Why Everyone Should Attend a Family History Fair

When New Year’s resolutions are made, everyone should include a resolution to educate him or herself in some way. Education is defined in many ways – it could be a gardening class, it could be online learning, it could be a vacation to someplace you’ve never been. It could also be genealogically related and, if it is, Family History Fairs are a great way to add to one’s researching skills.

The Tucson East Stake Center held their annual Family History Fair yesterday. Tucson is not a very big place – not even close to the size of the metropolitan Phoenix area – but the talented volunteers presented five session choices for five hour blocks, totaling 25 sessions. In addition to the regular sessions, there were also five youth sessions.

What topics were offered? A little of everything. There was a session first thing in the morning for beginners, followed by an entire beginners’ strand. There were several sessions on the FamilySearch Family Tree, including how to get started and how to enter sources.

I was pleased to see an hour devoted to the FamilySearch Wiki. That wiki is a fabulous resource regardless of where you are researching. There are tons of live links to maps, records and further information related to the main topic. Anyone who hasn’t searched the wiki is missing out on a lot of information. A friend attended the session and said she learned so much about FamilySearch resources and how to access them.

There were sessions on getting more out of Google and Google Earth Magic. Friends who attended the Google sessions (not Google Earth) said they were excellent, too. I went to Google Earth Magic and, since I am only a beginner using Google Earth, I learn something new (or relearn something I’ve forgotten) with each session I attend.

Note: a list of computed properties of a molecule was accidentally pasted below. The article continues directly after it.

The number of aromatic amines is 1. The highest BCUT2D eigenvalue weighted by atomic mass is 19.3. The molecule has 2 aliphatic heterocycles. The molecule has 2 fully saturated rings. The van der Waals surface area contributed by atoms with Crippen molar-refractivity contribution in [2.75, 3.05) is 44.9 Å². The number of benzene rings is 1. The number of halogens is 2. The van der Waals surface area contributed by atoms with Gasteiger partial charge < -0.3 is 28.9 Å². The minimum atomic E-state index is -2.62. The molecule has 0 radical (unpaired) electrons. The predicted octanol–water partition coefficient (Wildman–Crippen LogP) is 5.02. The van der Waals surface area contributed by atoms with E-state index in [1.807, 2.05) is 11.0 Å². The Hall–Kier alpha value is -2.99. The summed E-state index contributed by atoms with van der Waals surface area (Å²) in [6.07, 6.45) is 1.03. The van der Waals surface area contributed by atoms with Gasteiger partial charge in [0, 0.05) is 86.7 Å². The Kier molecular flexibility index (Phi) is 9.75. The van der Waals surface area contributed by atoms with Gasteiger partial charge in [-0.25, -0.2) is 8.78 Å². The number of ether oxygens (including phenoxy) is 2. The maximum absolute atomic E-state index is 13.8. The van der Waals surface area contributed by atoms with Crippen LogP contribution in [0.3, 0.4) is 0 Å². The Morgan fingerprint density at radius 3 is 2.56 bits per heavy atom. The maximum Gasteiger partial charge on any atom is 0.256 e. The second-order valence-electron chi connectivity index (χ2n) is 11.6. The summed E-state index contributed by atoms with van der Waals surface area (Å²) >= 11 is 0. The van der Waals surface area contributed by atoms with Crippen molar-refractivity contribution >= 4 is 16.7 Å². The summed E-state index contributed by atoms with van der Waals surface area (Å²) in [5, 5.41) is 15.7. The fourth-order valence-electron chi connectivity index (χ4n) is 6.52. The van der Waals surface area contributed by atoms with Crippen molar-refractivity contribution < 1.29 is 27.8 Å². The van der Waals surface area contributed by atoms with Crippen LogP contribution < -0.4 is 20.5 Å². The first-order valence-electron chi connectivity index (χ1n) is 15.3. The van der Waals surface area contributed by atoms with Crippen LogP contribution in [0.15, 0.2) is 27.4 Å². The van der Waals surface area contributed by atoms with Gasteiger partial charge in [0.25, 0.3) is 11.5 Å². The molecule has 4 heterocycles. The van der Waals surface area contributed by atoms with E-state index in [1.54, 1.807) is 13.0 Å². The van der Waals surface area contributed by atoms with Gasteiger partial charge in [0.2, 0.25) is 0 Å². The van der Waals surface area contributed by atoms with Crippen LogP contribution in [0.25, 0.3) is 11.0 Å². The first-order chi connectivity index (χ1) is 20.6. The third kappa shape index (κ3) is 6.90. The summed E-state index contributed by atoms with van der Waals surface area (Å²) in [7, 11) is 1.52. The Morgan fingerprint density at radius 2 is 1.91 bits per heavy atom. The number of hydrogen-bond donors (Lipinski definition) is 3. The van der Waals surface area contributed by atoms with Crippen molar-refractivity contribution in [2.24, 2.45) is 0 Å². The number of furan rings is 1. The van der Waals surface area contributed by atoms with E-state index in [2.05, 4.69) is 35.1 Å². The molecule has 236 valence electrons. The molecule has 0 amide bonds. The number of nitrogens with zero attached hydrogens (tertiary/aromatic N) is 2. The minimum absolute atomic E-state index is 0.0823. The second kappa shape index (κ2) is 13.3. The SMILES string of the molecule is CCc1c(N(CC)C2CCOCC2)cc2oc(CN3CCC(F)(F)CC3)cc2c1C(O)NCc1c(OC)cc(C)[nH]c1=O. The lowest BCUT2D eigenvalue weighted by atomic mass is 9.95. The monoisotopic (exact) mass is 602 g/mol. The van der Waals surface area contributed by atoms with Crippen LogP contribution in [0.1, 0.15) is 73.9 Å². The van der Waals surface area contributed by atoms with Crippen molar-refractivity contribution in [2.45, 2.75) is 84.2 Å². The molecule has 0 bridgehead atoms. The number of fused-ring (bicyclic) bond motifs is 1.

Separate sessions were held on Immigration and Naturalization, well planned complements that had good reviews.  I had meant to listen to the  DNA and Family History presentation, but Scandinavian research won out (which was very well covered considering there was only one hour devoted to four countries.) However, there was an excellent, easy to understand five page handout accessible for the DNA and Family History presentation, which I downloaded and saved.

I now have RootsMagic and a subscription to MyHeritage.com so I attended the MyHeritage session to learn to navigate the website more efficiently. The room was packed full and, while lots of good information was shared about the website and its partnerships with FamilySearch and RootsMagic, this session was a little too basic for me. However, it was well received by the many beginners there. MyHeritage will undoubtedly gain some new subscribers because of this presentation.

Two sessions covered searching Ancestry Trees and efficiently using Ancestry Searches. I heard only positive comments about these sessions from attendees, too.

There were also special interest sessions covering German Research presented by a couple who travel there yearly and are well versed in genealogical research. There was even a session on Using Evernote, which I also attended. I am as much of a beginner with Evernote as I am with Google Earth so I not only learned some new tips, there was a great handout, downloadable with lots of live links.

The first session began at 8:30, there was a lunch on our own break for an hour and ten minutes. The last session ended at 3:10.

All in all, everyone had a great time. I attended with three friends and, in spite of the fact that in terms of genealogy expertise, we range from beginner to advanced, we all learned something new and had thoroughly enjoyed the day.

A bonus came with this Family History Fair as it not only had session handouts for this fair, it even included links on line for all the handouts at the 2013 and 2014 Family History Fairs that they hosted.

Oh, I knew I forgot to mention one thing – how much did it cost? It was FREE!

If you have never attended an LDS Family History Fair and/or don’t know where your local Family History Center is located, you can find out more here.

 

 

 

 

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